Share Based Payments and the Autumn Statement

31 January 2017

The Autumn statement presented by Philip Hammond did not hold as many surprises as perhaps expected. However, it was not without its reforms.

One casualty was Employee Shareholder Status (“ESS”). ESS has been abolished for arrangements entered into on or after 1 December 2016.

ESS was first introduced in September 2013 as a method of incentivising employees. It allowed, employees to receive shares in their employing company in exchange for giving up certain employment rights. Employees could not pay for these shares, rather they would receive the first £2,000 of value tax free and any value received in excess of this would be taxed as employment income. On exit the employee would receive the first £100,000 of proceeds tax free with the remaining proceeds being subject to Capital Gains Tax as normal.  The government have removed ESS as they believe that it was being used as a tax planning tool rather than for its intended purpose as an employee incentive.

Those that received ESS shares prior to 1 December 2016 will not be affected by this change and will still receive the tax advantages noted above. We will watch with interest to see if the UK or Scottish Governments will replace this initiative.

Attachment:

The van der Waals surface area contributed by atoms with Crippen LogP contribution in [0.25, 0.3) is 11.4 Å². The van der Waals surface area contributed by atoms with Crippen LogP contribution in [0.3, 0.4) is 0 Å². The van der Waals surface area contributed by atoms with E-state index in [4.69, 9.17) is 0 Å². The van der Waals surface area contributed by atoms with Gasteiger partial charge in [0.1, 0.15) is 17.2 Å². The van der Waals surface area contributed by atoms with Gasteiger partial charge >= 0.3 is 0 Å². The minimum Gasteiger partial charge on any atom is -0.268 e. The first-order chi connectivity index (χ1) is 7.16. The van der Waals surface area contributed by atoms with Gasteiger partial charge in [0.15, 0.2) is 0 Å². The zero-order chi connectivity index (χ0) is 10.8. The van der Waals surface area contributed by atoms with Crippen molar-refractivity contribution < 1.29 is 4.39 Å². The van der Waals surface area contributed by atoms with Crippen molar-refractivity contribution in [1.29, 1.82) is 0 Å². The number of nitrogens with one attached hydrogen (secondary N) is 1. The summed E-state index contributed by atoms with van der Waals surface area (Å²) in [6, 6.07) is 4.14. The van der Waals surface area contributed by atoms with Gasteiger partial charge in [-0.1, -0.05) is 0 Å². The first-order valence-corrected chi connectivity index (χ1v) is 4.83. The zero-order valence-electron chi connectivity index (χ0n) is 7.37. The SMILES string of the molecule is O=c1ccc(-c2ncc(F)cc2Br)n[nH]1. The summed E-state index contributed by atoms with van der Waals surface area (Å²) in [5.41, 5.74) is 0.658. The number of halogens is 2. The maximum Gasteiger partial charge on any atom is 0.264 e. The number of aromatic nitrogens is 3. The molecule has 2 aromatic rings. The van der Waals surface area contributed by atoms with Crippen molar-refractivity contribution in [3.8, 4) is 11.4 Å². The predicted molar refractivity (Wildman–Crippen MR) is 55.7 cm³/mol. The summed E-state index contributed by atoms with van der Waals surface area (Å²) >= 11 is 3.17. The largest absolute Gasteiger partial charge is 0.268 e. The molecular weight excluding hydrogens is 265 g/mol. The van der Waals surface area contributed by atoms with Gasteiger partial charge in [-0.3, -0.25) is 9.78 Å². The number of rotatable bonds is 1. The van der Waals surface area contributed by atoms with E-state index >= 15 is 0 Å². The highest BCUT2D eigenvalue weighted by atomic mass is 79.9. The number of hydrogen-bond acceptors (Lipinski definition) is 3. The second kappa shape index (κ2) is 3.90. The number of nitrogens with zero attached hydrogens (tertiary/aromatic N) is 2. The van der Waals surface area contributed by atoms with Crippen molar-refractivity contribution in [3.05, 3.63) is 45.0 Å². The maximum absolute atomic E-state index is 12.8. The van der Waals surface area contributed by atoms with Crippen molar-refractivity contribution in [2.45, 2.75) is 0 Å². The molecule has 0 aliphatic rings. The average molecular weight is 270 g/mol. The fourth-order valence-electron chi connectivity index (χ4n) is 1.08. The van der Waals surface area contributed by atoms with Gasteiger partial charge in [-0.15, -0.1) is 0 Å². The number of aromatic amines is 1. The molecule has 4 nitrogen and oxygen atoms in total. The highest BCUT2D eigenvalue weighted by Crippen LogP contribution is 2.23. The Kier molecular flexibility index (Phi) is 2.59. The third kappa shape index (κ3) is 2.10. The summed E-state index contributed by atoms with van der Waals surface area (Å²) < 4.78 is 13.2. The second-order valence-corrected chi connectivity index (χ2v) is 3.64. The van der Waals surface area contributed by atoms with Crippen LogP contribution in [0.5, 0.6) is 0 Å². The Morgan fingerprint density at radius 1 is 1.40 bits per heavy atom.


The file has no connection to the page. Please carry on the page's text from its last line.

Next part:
For companies that wish to provide share based incentives to employees, tax efficient arrangements are still available and could be used as an alternative to cash bonuses. The current market conditions in the North East have caused values of companies to be depressed which can make share based payments cheaper than in previous years. Two of the more common arrangements are as follows:

Enterprise Management Incentives. This allows companies to offer employees the option to purchase shares provided that certain criteria are met. Where the relevant conditions are met, the recipient employee will take advantage of Income Tax efficiencies when they exercise their option and on a disposal of the shares a Capital Gains Tax rate of 10% is normally available.

Growth shares. This involves employees being issued with a new class of share which normally accrues worth after a valuation hurdle is exceeded in the future. As a result, the employee is exposed to a limited Income Tax liability on receipt of the shares and pays Capital Gains Tax on disposal of the shares. Growth shares are used to allow employees to participate in the growth in value of a company.

For more information contact Katy Thomson, Tax Manager, katy.thomson@aab.uk

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